Senator Robert Menendez, a New Jersey Democrat charged last month with taking bribes in exchange for lucrative political favors, faced a stunning new accusation on Thursday — that he conspired to act as an agent of Egypt even as he served as the chairman of the Senate Foreign Relations Committee.
Manhattan federal prosecutors filed the latest charge against Mr. Menendez and his wife, Nadine Menendez, as well as a third defendant, Wael Hana, accusing them of conspiring to have the senator work on Egypt’s behalf without registering with the Justice Department.
The prosecutors have asked a judge to seize the Menendezes’ residence in Englewood Cliffs, N.J., as well as a Mercedes-Benz convertible that the government says was given to them as a bribe.
The alleged actions underlying the latest charge cut to the heart of Mr. Menendez’s Senate oath to “bear true faith and allegiance” to the U.S. Constitution and are certain to intensify pressure for him to resign from office. The charge accuses him of conspiring to violate an explicit prohibition on public officials serving as agents of foreign powers, and it appears to be the first time a sitting senator has been charged with conduct covered by the World War II-era Foreign Agents Registration Act.
Mr. Menendez, 69, Nadine Menendez, 56, Mr. Hana and two other businessmen were accused last month in what prosecutors and F.B.I. officials described as a scheme to use the senator’s influence to increase U.S. aid and military sales to Egypt in exchange for hundreds of thousands of dollars, bars of gold bullion and the Mercedes-Benz.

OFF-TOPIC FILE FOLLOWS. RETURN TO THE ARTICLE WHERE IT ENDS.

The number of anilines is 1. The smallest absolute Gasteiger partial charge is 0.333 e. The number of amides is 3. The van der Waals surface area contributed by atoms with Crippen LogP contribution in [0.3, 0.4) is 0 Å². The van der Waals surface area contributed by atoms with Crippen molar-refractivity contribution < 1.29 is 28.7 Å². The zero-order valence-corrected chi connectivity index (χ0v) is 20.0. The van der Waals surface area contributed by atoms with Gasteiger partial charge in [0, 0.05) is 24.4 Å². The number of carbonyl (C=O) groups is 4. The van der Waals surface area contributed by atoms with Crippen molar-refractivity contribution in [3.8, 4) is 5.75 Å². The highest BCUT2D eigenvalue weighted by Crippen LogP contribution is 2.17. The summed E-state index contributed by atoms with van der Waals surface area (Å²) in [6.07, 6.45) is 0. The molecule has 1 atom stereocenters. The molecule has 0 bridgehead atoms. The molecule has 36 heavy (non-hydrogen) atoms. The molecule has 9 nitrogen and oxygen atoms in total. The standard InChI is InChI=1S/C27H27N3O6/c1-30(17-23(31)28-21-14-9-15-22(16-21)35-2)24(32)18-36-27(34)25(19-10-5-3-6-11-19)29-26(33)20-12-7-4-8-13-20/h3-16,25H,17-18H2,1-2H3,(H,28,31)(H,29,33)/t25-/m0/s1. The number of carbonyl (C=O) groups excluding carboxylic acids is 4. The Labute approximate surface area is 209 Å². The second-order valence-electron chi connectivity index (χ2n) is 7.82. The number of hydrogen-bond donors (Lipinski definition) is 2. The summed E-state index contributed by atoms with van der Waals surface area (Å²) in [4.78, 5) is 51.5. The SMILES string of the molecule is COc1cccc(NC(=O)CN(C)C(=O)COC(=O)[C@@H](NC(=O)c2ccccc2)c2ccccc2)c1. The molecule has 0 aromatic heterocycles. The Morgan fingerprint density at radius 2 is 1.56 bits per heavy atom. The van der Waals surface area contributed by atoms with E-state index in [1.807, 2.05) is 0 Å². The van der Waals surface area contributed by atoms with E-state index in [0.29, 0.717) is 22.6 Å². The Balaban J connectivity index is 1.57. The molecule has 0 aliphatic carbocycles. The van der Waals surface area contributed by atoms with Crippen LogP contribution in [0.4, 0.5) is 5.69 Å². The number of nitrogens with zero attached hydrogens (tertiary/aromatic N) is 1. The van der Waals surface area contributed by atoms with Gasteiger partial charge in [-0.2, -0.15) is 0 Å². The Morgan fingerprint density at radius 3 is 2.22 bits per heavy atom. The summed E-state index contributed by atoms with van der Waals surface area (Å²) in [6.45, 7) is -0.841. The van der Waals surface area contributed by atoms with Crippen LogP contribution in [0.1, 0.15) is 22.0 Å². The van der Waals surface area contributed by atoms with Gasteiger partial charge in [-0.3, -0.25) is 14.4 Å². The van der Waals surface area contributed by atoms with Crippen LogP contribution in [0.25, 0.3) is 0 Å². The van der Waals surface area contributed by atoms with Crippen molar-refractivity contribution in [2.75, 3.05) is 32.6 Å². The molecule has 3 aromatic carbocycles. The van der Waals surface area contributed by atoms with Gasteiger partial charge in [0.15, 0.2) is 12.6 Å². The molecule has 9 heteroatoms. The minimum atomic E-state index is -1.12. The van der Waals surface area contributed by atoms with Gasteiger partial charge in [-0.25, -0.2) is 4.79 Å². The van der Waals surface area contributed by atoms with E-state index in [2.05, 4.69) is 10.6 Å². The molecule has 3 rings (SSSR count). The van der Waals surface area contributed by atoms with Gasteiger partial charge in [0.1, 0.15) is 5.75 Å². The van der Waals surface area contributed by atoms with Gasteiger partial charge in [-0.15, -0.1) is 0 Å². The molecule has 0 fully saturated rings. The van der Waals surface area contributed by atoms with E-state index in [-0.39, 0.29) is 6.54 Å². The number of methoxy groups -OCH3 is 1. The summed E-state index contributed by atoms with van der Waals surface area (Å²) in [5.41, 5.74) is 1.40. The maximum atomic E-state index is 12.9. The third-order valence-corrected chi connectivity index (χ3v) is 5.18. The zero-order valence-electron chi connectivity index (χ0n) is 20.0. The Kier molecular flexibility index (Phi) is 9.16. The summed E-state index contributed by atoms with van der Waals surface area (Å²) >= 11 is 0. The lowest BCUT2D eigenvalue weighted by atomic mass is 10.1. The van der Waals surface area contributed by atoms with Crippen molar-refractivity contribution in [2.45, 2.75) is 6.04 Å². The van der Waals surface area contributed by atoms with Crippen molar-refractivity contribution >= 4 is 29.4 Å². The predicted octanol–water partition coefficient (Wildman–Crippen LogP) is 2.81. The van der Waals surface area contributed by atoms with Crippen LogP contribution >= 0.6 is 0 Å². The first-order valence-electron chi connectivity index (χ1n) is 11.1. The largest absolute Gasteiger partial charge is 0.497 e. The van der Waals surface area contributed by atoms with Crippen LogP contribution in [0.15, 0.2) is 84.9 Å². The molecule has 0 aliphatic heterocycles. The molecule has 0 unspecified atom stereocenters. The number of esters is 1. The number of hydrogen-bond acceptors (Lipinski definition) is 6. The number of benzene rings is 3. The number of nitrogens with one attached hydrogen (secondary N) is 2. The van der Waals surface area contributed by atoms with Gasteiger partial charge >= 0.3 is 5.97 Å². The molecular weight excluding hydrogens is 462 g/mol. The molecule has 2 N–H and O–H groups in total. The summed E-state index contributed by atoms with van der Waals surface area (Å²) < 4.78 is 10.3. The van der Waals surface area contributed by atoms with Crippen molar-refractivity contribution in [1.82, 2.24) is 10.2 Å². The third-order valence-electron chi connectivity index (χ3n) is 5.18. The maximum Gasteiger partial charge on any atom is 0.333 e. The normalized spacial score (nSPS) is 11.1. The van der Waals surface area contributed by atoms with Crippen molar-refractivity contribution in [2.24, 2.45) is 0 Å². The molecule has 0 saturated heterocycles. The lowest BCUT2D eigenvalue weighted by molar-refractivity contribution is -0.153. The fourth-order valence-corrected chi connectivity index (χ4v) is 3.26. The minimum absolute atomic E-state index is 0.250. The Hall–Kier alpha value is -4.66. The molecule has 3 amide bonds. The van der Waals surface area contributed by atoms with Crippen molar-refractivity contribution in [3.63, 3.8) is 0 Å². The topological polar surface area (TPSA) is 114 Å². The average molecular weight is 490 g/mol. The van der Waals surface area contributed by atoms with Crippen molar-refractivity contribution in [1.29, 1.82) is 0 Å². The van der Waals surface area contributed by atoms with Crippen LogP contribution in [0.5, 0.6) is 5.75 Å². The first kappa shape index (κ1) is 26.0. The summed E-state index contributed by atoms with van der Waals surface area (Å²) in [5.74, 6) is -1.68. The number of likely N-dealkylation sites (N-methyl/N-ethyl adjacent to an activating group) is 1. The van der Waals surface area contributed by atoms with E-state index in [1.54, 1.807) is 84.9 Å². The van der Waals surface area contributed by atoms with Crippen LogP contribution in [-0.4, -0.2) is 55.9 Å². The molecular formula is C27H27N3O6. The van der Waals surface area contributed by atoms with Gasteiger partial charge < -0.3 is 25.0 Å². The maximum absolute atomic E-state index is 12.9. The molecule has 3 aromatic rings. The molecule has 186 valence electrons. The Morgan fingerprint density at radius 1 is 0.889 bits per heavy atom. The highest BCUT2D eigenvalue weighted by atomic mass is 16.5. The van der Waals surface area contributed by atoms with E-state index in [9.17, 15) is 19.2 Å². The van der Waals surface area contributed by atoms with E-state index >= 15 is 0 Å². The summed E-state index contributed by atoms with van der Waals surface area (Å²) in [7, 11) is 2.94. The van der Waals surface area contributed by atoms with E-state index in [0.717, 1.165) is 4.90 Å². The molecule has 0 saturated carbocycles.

The new indictment charges that from 2018 through 2022, Mr. Menendez, his wife and Mr. Hana conspired to have the senator act as an agent of Egypt in a bribery plot furthered during meetings and dinners attended by the Menendezes, Mr. Hana and Egyptian officials in various combinations.
In a Washington steakhouse in May 2019, prosecutors said, Ms. Menendez asked, “What else can the love of my life do for you?”
In court hearings last month, all five defendants pleaded not guilty.
“I have been, throughout my life, loyal to only one country — the United States of America, the land my family chose to live in democracy and freedom,” Mr. Menendez, the son of Cuban immigrants, said in a statement released by his office on Thursday.
“Piling new charge upon new charge does not make the allegations true,” Mr. Menendez said. “The facts haven’t changed, only a new charge. It is an attempt to wear someone down, and I will not succumb to this tactic. I again ask people who know me and my record to give me the chance to present my defense and show my innocence.”
Nadine Menendez’s lawyer, David Schertler, said in a statement that she denied all the allegations, and that “we will fight all these charges, as appropriate, in court.”
Mr. Hana’s lawyer, Lawrence S. Lustberg, scoffed at the new conspiracy charge.
“The new allegation that Wael Hana was part of a plot concocted over dinner to enlist Senator Menendez as an agent of the Egyptian government is as absurd as it is false,” Mr. Lustberg said in a statement, adding that Mr. Hana would “vigorously defend” himself.
After the initial indictment was made public last month, Mr. Menendez stepped down from his position as chairman of the Foreign Relations Committee. But he has rejected calls from fellow Democrats to resign from the Senate.
Several Democrats in New Jersey and Washington went further on Thursday, calling for the Senate to vote to expel him. They included Representative Andy Kim, a congressman seeking to defeat Mr. Menendez in a primary next year, and Senator John Fetterman of Pennsylvania.